IRF3 activation is deleterious to HIV-1 infection and stimulates a robust and widely antiviral state within infected cells (9
). By interacting with IRF3 and targeting it to the lysosome, Vpu facilitates IRF3 proteolysis and prevents the expression of genes involved in innate immune defenses against HIV-1, including type I IFN, ISGs, and direct IRF3 target genes that mediate antiviral actions. Among the genes responsive to IRF3 are known HIV-1 restriction factors, including APOBEC3G, tetherin, ISG15, and others. Indeed, we show that HIV-1 suppression of IRF3 serves to enhance cell permissiveness for infection by relieving innate immune restriction of virus replication and cell spread during the critical stage of acute infection. It is important to note that our study has separated the Vpu-dependent IRF3 phenotypes from the known role of Vpu in antagonizing tetherin. Whenever possible, we utilized in our experiments cell types that are known to be deficient in tetherin expression (i.e., 293T cells), and when utilizing cells know to express tetherin (i.e., THP-1 cells), we have focused on evaluating only the early effects of Vpu deficiency and innate immune signaling responses dependent on IRF3 in order to avoid the confounding influences of tetherin-dependent late-egress phenotypes on HIV-1 production. For this reason, we are not able to determine the effects of IRF3 activation on HIV-1 spread in the current study. We find a global induction of ISGs by Vpu-deficient HIV-1 strains but find no regulation of NF-κB target genes, again underscoring the specific IRF3 activation in the absence of Vpu antagonism.
Our study is the first to reveal additional pathogen sensing of HIV-1 independent of RLR and MyD88 signaling, which drives IRF3-responsive gene expression within acutely infected immune cells from mucosal tissue (). This natural response does not require overcoming additional HIV-1 infection blockades, as has been reported for the cryptic sensing of HIV-1 in dendritic cells (32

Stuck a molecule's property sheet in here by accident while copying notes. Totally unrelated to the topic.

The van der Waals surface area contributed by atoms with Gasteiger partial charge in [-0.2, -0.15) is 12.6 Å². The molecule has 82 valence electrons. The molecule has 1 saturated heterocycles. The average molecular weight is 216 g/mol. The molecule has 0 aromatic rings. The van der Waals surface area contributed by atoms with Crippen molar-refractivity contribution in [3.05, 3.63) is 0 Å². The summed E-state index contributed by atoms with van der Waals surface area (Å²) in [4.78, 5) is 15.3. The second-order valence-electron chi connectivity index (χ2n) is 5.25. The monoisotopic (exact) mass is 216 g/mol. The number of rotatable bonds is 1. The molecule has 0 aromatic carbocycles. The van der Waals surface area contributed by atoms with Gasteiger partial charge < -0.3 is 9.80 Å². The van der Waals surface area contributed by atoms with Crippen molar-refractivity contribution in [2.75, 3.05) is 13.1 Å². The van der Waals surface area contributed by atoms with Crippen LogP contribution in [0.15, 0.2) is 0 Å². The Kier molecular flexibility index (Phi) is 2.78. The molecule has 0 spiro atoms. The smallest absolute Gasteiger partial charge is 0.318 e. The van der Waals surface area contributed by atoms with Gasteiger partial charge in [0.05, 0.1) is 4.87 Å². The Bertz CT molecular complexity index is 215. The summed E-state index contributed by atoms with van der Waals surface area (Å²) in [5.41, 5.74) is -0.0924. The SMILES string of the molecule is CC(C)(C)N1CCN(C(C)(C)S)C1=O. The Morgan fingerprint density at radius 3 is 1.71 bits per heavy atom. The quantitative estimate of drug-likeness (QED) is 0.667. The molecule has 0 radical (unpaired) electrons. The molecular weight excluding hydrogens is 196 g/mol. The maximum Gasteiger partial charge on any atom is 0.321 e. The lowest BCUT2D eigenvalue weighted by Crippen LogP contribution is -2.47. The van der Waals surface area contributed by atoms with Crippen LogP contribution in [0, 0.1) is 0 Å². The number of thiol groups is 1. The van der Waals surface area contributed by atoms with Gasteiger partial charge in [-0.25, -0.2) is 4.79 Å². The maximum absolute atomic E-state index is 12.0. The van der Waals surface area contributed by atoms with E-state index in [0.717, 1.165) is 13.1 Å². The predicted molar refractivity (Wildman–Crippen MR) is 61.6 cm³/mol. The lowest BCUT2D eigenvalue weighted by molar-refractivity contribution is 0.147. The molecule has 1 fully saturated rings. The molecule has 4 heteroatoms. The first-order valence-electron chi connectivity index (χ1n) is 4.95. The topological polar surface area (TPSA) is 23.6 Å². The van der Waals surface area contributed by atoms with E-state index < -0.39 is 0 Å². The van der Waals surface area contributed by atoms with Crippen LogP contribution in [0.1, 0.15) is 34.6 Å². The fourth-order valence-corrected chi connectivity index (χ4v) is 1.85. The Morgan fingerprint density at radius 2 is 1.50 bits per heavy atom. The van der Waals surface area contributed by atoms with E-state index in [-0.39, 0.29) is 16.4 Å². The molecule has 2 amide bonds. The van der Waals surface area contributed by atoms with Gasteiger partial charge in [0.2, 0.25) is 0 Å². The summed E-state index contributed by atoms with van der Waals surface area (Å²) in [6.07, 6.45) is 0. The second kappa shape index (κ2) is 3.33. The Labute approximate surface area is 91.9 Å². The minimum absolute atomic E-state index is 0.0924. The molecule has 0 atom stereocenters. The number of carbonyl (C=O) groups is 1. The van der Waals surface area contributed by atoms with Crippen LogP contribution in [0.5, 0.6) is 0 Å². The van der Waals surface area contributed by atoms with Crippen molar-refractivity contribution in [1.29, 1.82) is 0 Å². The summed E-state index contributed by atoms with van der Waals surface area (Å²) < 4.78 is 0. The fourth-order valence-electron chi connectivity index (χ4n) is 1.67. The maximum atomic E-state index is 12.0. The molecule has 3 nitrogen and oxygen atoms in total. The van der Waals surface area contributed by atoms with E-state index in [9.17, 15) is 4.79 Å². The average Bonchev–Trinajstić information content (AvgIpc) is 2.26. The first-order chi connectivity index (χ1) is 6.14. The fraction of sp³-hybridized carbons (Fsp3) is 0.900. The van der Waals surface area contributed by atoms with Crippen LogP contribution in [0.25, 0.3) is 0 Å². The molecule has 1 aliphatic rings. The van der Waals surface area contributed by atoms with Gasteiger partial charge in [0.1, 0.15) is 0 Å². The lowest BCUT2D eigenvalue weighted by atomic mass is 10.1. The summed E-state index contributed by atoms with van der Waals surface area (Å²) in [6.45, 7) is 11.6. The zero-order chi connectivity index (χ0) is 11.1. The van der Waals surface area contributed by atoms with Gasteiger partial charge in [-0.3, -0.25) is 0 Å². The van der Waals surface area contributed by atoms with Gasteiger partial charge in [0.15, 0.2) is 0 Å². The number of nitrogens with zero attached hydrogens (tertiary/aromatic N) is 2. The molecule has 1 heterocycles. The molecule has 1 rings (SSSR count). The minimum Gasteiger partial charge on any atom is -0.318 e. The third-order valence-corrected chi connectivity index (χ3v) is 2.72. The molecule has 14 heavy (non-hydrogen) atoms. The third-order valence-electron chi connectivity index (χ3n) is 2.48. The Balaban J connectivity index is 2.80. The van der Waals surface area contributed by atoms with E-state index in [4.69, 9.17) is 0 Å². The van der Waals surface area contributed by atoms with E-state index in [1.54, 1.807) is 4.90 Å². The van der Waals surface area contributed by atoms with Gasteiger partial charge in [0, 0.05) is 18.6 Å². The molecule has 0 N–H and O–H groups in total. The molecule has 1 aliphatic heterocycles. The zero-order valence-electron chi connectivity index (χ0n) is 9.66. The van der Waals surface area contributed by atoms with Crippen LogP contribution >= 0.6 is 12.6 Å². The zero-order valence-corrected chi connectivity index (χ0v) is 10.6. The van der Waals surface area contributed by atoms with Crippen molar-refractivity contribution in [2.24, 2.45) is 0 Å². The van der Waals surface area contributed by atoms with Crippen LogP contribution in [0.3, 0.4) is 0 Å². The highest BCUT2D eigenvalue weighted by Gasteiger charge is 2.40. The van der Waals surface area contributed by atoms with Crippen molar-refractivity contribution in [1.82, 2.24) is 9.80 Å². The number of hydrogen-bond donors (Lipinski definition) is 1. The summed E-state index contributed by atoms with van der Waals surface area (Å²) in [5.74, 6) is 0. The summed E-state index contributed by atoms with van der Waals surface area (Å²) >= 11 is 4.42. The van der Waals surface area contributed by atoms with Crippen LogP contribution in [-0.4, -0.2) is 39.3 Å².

), but is instead blocked downstream by antagonism of IRF3 signaling. IRF3 signaling is essential to promote cell expression of proinflammatory and immunomodulatory cytokines and chemokines from the site of infection that are required for effective adaptive immune responses (30
), and therefore, IRF3 regulation by HIV-1 would contribute to early immune dysfunction in HIV-1-infected patients. This early permissive environment may aid in seeding the initial infection, but in the absence of Vpu control, innate immune signaling may provide the necessary signals for effective control of the acute infection. Further characterization and study of innate immune responses against Vpu-deficient viruses may provide a platform for understanding the innate signatures necessary for HIV-1 suppression and enhancement of vaccine and adjuvant design.